Can’t remember the last time I rode my MTB.
Used to do loads, back in the day when XC racing was still big, did the first 8-9 (maybe more) years of Mountain Mayhem without missing a beat.
Rode loads when I moved up to Lancaster, shift work meant I could be out on the hills at crack of dawn, do 4hrs and be back at the café for breakfast and still have the rest of the day to clean it, fix it etc.
But then it just became a chore – the need to drive anywhere to ride, the fact that a 3hr ride then meant 3hrs of cleaning the bike and kit and road riding was just easier.
I do a lot of CX now which sort of mixes the best of both worlds. The only reason I’ve still got the MTB is because it’s all completely obsolete and it’s worth more to me to keep it and use it once in a blue moon than it is to try and sell a 26″ wheeled, 3×9 hardtail with 120mm suspension forks and an ISIS BB!Posted 11 months agoInbred456Member
I’ve changed how and what I ride. Mainly ride a 29er with semi slicks. Bridleways three ply tarmac canals cycle paths. Ride mainly to get out and do a bit of distance but hardly anything on the road if possible. It can tackle most things. Keep thinking about an adventure road/gravel bike but the 29er will go anywhere and it regularly does. All riding is good. My gnarr days are past me for now anyway.Posted 11 months ago
No but gave up Triathlon when got bored with it (and pricing). Interested that the very vibrant tri forums died a death at about the same time. Wonder if the same might happen with mtb? Time will tell….
Really can’t see it, my local trails are busier than ever, by a country mile. There’s more folks building too, access has improved and people are more aware of their fitness and well being, onward and upward.Posted 11 months agodylsMember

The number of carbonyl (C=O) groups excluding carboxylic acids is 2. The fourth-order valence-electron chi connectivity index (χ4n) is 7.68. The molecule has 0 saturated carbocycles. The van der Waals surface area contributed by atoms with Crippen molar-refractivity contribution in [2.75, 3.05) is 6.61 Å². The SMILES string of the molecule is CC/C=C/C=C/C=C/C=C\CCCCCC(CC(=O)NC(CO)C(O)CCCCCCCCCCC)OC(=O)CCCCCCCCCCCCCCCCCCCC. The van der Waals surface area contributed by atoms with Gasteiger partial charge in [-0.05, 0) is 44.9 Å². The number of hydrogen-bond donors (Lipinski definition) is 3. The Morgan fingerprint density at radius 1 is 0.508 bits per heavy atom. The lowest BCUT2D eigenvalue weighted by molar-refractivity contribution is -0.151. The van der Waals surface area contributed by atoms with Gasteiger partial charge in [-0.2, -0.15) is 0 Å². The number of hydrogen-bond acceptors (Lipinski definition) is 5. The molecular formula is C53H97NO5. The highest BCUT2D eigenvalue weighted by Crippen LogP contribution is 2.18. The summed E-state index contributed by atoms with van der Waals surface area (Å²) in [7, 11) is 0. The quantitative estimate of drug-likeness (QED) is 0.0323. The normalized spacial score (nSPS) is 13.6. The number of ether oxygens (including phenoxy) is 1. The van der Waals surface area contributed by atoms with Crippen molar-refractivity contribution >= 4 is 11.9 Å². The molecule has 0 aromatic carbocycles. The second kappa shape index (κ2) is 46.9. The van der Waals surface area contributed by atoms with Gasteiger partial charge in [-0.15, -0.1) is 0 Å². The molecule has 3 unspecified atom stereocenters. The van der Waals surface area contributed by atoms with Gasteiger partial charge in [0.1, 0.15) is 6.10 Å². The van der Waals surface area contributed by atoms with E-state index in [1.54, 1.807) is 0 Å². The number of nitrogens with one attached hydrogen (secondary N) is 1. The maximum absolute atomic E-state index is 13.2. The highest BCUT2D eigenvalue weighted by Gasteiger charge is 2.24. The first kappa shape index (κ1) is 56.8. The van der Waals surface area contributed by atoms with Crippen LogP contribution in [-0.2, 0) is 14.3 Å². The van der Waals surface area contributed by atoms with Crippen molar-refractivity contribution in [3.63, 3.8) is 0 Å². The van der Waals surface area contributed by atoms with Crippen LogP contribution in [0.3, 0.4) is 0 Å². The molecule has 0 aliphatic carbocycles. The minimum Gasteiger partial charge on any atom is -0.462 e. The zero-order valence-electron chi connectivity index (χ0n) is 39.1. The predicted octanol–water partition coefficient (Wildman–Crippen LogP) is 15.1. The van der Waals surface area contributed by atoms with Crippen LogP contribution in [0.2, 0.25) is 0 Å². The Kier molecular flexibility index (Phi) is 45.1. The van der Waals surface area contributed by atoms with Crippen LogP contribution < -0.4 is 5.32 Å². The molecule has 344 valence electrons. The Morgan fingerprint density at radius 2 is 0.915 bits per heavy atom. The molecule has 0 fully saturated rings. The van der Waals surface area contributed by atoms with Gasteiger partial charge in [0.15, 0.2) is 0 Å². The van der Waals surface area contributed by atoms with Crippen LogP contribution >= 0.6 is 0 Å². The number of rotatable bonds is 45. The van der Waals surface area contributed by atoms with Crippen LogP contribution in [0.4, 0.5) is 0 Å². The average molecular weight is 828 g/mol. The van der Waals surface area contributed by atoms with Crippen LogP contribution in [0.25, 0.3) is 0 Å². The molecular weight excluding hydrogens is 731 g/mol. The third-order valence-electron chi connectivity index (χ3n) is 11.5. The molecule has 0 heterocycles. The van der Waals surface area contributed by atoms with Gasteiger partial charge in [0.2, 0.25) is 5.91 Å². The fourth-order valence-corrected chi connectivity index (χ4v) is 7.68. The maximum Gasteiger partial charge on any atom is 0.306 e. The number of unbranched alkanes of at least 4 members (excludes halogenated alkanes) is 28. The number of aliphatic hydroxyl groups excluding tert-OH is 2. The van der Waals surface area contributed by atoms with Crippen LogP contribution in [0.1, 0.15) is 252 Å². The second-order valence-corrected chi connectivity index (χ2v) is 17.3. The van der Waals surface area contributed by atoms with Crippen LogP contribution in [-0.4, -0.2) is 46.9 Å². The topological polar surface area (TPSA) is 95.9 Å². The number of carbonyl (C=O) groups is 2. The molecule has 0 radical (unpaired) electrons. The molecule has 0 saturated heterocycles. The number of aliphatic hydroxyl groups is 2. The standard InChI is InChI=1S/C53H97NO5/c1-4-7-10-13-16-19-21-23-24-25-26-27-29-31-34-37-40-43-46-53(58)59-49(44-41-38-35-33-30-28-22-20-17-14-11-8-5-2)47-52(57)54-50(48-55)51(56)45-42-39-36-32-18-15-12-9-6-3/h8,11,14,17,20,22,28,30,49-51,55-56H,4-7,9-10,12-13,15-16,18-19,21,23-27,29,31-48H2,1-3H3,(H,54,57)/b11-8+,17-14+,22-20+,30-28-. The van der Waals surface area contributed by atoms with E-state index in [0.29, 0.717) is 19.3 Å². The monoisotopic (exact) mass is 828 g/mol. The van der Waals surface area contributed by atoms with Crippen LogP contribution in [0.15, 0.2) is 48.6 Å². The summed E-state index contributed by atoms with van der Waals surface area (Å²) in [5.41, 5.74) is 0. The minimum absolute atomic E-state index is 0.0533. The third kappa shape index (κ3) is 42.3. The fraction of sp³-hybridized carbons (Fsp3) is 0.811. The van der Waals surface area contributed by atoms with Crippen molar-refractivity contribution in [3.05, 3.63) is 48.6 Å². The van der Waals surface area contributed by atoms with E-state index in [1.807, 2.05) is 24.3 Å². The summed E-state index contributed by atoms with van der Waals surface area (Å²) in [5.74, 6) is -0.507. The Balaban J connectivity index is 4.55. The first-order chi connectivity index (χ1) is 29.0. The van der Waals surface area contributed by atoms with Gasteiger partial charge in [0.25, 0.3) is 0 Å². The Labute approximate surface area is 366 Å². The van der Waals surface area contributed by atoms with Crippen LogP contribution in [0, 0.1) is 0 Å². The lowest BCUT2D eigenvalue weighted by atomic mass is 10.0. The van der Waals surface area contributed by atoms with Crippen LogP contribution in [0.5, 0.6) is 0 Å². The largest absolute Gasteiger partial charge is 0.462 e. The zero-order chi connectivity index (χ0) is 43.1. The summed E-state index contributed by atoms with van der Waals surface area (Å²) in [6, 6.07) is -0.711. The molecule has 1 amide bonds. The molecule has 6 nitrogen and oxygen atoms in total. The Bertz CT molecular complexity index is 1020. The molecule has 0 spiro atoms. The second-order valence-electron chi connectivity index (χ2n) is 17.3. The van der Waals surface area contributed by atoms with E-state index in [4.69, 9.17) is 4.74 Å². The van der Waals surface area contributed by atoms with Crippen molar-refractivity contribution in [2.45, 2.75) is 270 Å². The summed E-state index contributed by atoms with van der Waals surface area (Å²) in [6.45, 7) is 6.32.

I did between around 2003 – 2008. Not that long really and took up running and going to the gym instead! Also didn’t do much between 2011 and 2014 when renovating a house.
I’m quite lucky as I only live 20 minutes or so drive from Coed y Brenin, Penmachno and the Marin, so can get out and back home in a morning.
I also have sn office job so cannot wait to get outside, whatever it may be doing!Posted 11 months agosimmySubscriber
I’ve not done much MTBing recently.
I got an hybrid and tend to use that most. My MTBing has never been more than Bridleways and bits of XC and I’ve never been one for jumping off rocks etc so the Hybrid can do a bit of that and on road as well.
Went out on the road bike a few weeks ago and it felt like a rocket compared to the hybrid. Think I’ve just got bored of riding local stuff on the MTB. Might have to chuck it in the Van one day and have a mooch to the Lakes or somewhere and get my interest back.Posted 11 months agomuckyteeMember
I rebuilt my bike last year after a period away from riding, hope wheels and shiney new parts, I got it perfect rode it during the summer a bit and it hasn’t been touched since.
I’ve just no interest going out on the bike it’s too much like hard work; the breaking of parts, the breaking of me, the dirt, the clean up, doing a physical dirty job all week I don’t have it in me to go riding, I’d rather sit in the sun drink coffee with my friends or with a book.
Oh a guess what I’m 23.. shocking
But I can’t be alone here, so go on fess up, who else has stopped mountain biking and why..Posted 11 months agoorangeorangeMember
Feel the same as OP,currently trying to justify purchasing another bike to try to kickstart the feeling again.Ridden constantly for the last 6 years and am getting bored with riding the same trails,I”m in Bristol but have ridden all of the local and S Wales trails to the point of boredom,but don”t really have the inclination to spread my wings any further at the moment.Posted 11 months ago
I don’t really class myself as a cyclist, MTB in the hills is what gets me going. If frinstance I had some injury that meant I couldn’t MTB, I wouldn’t road bike or anything, I’d go back to hill walking or hill running.
That butterfly in your abdomen just as you drop into a huge mountain descent, or even a well known local bit of singletrack, that is the fire that burns.Posted 11 months agotheboyneedsSubscriber
Been at it 25 years. Had a break and got fat in my mid 20’s. Then another little break when i had kids in my mid 30’s. Rapidly approaching mid 40’s and can’t see myself stopping. Although i do quite fancy a walking holiday where I don’t have to think about gearing and tyre choice.Posted 11 months agotjagainMember
NOt ridden much the last year ( unless you count the tandem)- but I am sure I will again at some point. Just been doing other things